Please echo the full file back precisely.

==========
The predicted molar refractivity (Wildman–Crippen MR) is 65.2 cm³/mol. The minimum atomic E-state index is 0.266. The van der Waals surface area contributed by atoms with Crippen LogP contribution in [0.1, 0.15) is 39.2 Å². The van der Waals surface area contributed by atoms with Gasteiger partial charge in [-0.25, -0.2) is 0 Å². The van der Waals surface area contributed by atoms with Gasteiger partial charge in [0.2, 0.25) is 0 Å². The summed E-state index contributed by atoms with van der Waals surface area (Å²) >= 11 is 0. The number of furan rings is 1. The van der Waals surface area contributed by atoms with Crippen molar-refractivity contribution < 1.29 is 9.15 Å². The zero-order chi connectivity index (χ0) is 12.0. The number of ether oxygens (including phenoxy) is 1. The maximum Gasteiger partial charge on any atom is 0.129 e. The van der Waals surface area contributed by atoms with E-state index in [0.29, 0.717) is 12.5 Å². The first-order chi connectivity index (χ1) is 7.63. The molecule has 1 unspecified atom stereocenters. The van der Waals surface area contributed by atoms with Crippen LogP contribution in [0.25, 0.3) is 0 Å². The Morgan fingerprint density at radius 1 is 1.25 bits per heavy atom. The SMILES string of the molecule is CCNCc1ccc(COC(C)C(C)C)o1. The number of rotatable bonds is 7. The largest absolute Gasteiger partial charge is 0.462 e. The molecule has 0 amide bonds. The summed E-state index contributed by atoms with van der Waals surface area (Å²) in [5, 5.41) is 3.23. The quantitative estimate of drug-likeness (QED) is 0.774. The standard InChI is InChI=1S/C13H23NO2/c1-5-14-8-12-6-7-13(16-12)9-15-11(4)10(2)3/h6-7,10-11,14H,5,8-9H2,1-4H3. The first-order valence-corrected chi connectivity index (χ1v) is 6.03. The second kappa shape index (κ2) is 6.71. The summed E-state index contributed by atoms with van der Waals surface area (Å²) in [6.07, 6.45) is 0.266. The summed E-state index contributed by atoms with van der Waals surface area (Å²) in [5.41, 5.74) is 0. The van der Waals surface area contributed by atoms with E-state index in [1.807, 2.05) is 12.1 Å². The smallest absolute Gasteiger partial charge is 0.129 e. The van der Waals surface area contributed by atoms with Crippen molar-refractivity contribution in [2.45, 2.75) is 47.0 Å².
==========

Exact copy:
The predicted molar refractivity (Wildman–Crippen MR) is 65.2 cm³/mol. The minimum atomic E-state index is 0.266. The van der Waals surface area contributed by atoms with Crippen LogP contribution in [0.1, 0.15) is 39.2 Å². The van der Waals surface area contributed by atoms with Gasteiger partial charge in [-0.25, -0.2) is 0 Å². The van der Waals surface area contributed by atoms with Gasteiger partial charge in [0.2, 0.25) is 0 Å². The summed E-state index contributed by atoms with van der Waals surface area (Å²) >= 11 is 0. The number of furan rings is 1. The van der Waals surface area contributed by atoms with Crippen molar-refractivity contribution < 1.29 is 9.15 Å². The zero-order chi connectivity index (χ0) is 12.0. The number of ether oxygens (including phenoxy) is 1. The maximum Gasteiger partial charge on any atom is 0.129 e. The van der Waals surface area contributed by atoms with E-state index in [0.29, 0.717) is 12.5 Å². The first-order chi connectivity index (χ1) is 7.63. The molecule has 1 unspecified atom stereocenters. The van der Waals surface area contributed by atoms with Crippen LogP contribution in [0.25, 0.3) is 0 Å². The Morgan fingerprint density at radius 1 is 1.25 bits per heavy atom. The SMILES string of the molecule is CCNCc1ccc(COC(C)C(C)C)o1. The number of rotatable bonds is 7. The largest absolute Gasteiger partial charge is 0.462 e. The molecule has 0 amide bonds. The summed E-state index contributed by atoms with van der Waals surface area (Å²) in [5, 5.41) is 3.23. The quantitative estimate of drug-likeness (QED) is 0.774. The standard InChI is InChI=1S/C13H23NO2/c1-5-14-8-12-6-7-13(16-12)9-15-11(4)10(2)3/h6-7,10-11,14H,5,8-9H2,1-4H3. The first-order valence-corrected chi connectivity index (χ1v) is 6.03. The second kappa shape index (κ2) is 6.71. The summed E-state index contributed by atoms with van der Waals surface area (Å²) in [6.07, 6.45) is 0.266. The summed E-state index contributed by atoms with van der Waals surface area (Å²) in [5.41, 5.74) is 0. The van der Waals surface area contributed by atoms with E-state index in [1.807, 2.05) is 12.1 Å². The smallest absolute Gasteiger partial charge is 0.129 e. The van der Waals surface area contributed by atoms with Crippen molar-refractivity contribution in [2.45, 2.75) is 47.0 Å².